Rydberg Gas Sensors

Rydberg atom is an excited atom with one or more electrons that have a very high principal quantum number, n. Rydberg atoms have a number of peculiar properties including an exaggerated response to electric and magnetic fields, long decay periods and electron wavefunctions that approximate, under some conditions, classical orbits of electrons about the nuclei. [1] 

Rydberg excitation and subsequent ionization are  promising to be used as a new method to develop trace gas sensors at ppb sensitivities and yet highly selective. The flexibility offered by such a Rydberg gas sensor will benefit current small-sized and integrable systems that are now limited to a few gases of interest. In the medical context of breath analysis, one molecule of interest is nitric oxide (NO), which is an indicator for several severe conditions.

Objective: in macQsimal, partners with the lead of the University of Stuttgart (STUTT) work closely together to design and develop a microfabricated Rydberg-based Gas Sensor demonstrator focusing on nitric oxide (NO) detection.

Related macQsimal publications and presentations

An optogalvanic gas sensor based on Rydberg excitations
Schmidt, J., Münzenmaier, Y., Kaspar, P., Schalberger, P., Baur, H., Löw, R., Fruehauf, N., Pfau, T., Kübler, H. (2020) Journal of Physics B: Atomic, Molecular and Optical Physics, 53(9), 1-5.

Towards an Optogalvanic Flux Sensor for Nitric Oxigene Based on Rydberg Excitation (PDF), Kaspar P. et al., OSA Optical Sensing and Sensors Congres 2021, online.

Sensing Principle

The method we use at macQsimal can be explained in a was that is illustrated with the figure on the right. First, a gas mixture of an unknown concentration of NO enters the gas cell. In a second step NO is excited to a Rydberg using the excitation scheme on the left. The laser systems are involved. The ionization of the molecule is a result of collisions with other particles and since we apply a small voltage to electrodes we can then guide these free particles to our electrical circuit where a TIA finally produces the desired signal.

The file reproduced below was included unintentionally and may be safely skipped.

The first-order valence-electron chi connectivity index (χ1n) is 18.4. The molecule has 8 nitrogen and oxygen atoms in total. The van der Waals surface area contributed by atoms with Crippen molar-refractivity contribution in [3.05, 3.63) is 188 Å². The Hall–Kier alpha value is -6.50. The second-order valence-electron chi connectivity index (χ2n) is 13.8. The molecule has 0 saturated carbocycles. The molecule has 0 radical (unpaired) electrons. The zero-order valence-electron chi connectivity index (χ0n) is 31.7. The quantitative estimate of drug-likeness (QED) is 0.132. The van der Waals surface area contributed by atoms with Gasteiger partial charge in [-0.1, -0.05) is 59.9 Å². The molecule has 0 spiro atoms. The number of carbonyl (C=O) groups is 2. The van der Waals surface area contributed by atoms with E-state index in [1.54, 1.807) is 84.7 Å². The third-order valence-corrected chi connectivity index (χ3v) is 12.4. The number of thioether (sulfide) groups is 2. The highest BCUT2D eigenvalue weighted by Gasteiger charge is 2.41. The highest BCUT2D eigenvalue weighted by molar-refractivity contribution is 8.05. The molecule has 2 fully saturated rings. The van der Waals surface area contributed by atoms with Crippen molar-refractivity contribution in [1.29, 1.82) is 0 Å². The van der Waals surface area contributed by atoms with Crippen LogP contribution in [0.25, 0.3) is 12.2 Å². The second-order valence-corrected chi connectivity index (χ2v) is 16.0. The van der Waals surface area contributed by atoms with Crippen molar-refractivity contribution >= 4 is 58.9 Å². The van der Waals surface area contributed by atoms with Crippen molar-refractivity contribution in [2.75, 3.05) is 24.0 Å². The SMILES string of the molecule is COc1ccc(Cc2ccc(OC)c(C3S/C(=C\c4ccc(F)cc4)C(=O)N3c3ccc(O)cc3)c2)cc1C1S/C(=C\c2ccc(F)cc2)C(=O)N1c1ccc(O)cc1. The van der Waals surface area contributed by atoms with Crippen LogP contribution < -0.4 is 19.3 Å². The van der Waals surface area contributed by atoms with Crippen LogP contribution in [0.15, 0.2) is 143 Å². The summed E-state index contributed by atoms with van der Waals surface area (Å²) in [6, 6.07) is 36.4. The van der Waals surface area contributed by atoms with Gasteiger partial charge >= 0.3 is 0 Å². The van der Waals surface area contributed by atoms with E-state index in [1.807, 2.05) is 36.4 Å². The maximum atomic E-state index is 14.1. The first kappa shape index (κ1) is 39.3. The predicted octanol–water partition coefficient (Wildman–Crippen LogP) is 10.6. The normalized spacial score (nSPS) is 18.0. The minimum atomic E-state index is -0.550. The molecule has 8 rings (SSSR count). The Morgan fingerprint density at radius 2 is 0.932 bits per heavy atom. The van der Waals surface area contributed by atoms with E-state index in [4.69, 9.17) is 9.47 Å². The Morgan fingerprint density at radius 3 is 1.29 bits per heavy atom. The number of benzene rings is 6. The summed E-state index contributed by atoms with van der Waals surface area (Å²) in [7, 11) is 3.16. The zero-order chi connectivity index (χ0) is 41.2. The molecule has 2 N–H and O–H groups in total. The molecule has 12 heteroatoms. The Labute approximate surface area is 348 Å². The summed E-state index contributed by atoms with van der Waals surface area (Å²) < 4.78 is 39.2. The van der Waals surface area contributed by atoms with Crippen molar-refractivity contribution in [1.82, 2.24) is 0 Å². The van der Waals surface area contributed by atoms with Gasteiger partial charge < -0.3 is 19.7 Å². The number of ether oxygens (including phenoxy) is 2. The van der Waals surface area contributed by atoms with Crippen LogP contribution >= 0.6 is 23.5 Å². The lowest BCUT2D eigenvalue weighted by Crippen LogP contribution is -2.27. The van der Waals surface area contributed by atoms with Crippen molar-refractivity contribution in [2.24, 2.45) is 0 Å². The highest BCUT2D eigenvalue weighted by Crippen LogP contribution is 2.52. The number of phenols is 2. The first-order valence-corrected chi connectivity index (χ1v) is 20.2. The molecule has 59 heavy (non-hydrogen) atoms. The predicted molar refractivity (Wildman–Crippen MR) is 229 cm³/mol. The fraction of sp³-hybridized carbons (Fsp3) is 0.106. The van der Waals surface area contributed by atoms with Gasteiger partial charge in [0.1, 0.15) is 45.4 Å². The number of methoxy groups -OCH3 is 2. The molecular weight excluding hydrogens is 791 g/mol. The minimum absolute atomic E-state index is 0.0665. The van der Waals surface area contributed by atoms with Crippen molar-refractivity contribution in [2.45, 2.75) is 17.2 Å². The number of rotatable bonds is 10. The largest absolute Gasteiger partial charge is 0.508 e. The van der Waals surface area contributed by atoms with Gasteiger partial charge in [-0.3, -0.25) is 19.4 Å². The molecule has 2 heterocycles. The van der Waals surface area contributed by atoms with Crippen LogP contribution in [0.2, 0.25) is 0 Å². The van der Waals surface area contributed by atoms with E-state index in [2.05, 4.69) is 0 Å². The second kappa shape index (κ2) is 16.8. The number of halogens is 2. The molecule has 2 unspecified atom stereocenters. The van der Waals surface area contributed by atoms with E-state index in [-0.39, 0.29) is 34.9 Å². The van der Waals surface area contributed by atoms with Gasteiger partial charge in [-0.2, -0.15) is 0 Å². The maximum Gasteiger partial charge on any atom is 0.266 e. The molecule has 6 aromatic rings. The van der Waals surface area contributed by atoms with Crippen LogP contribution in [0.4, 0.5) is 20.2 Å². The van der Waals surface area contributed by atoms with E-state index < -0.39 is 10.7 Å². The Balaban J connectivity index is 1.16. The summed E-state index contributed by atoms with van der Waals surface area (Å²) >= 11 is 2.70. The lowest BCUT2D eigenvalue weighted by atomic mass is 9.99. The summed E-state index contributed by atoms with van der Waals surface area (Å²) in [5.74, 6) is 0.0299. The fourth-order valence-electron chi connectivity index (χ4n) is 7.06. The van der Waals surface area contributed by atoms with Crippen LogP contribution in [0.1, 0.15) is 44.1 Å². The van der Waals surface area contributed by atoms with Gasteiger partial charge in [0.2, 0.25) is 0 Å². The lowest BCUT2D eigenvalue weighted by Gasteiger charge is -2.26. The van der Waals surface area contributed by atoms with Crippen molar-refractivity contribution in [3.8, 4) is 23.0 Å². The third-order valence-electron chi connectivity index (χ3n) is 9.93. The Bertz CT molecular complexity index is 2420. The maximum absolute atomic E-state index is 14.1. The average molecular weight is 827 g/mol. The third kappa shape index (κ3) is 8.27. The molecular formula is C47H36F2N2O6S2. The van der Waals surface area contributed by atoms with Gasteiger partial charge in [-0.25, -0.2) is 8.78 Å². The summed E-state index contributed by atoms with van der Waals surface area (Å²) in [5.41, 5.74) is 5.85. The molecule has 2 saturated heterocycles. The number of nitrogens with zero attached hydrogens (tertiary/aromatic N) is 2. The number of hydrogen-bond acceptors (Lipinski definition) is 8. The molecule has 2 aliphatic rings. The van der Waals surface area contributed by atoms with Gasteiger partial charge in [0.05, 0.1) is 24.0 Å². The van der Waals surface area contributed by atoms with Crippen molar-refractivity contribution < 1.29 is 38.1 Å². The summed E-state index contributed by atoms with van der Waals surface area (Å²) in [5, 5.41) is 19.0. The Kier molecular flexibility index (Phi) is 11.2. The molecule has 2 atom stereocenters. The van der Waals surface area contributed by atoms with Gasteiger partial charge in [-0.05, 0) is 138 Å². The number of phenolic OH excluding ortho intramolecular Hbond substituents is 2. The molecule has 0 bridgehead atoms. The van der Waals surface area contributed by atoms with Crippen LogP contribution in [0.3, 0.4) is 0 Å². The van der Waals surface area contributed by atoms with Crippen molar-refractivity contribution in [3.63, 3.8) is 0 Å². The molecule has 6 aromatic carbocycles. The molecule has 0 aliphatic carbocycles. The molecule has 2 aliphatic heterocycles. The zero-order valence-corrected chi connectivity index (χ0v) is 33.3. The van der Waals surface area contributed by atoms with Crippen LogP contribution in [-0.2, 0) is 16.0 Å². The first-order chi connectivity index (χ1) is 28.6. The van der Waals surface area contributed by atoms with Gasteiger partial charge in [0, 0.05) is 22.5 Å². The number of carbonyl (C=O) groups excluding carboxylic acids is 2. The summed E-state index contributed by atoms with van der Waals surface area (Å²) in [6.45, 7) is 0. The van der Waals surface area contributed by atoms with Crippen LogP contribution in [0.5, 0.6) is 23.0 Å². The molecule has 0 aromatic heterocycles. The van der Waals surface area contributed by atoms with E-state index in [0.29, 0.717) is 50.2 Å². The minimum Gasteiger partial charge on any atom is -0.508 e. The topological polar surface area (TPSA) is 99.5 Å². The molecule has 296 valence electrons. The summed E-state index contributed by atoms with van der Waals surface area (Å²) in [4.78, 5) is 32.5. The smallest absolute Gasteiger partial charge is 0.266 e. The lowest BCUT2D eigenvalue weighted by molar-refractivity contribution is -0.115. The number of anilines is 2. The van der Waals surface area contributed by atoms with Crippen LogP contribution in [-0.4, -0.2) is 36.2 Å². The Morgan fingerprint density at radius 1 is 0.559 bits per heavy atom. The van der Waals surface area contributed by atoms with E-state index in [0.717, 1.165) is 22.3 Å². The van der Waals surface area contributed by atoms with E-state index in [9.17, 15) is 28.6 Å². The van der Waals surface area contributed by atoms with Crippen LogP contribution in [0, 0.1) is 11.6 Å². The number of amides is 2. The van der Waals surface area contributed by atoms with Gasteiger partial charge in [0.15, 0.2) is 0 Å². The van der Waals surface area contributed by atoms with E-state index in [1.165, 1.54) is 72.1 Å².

Sensing scheme presenting detection principle.

Cell Closeup

Within the macQsimal project a prototype of through-flow gas cells has beed developed by the research team. An unknown mixture of NO with some background enters the cell from left to right. Using the laser excitation scheme involving three wavelengths, we excite NO to a Rydberg state which subsequently ionizes. Then free electrons can be detected. For that, we use sputtered electrodes on glass (top) where we apply a small voltage too. The glass is provided by the Institute for Large Area Microelectronics here at the University of Stuttgart. A trans-impedance amplifier (TIA) bonded to glass allows amplifying the resulting current. The TIA is designed at the Institute of Smart Sensors. The attached Flex PCB configures the desired detection range.

The green standard PCB is used to provide the supply voltage as well as for reading out the signal.

Cell Closeup - Prototype of one of our through-flow gas cells. An unknown mixture of NO with some background enters the cell from left to right.

Locking Setup

To keep our laser linewidth of each transition as narrow as possible we use a locking setup which provides us with a feedback, we can than apply to our laser systems. The aim is to have a master laser (780nm) locked to an ultra-low expansion cavity, rather than several transfer cavities locked to the signal of that master laser and finally our lasers locked to these transfer cavities.

Electro-optical modulators additionally allow us to lock the wavelength we do need for a particular measurement. Our laser light is guided to this table via optical fibers. Due to protective reasons, an optical table is hidden in special boxes filling the space of the labolatory. 

Optical table setup - the University of Stuttgart lab. Our laser light is guided to this table via optical fibers.
Electro-optical modulators of an optical table.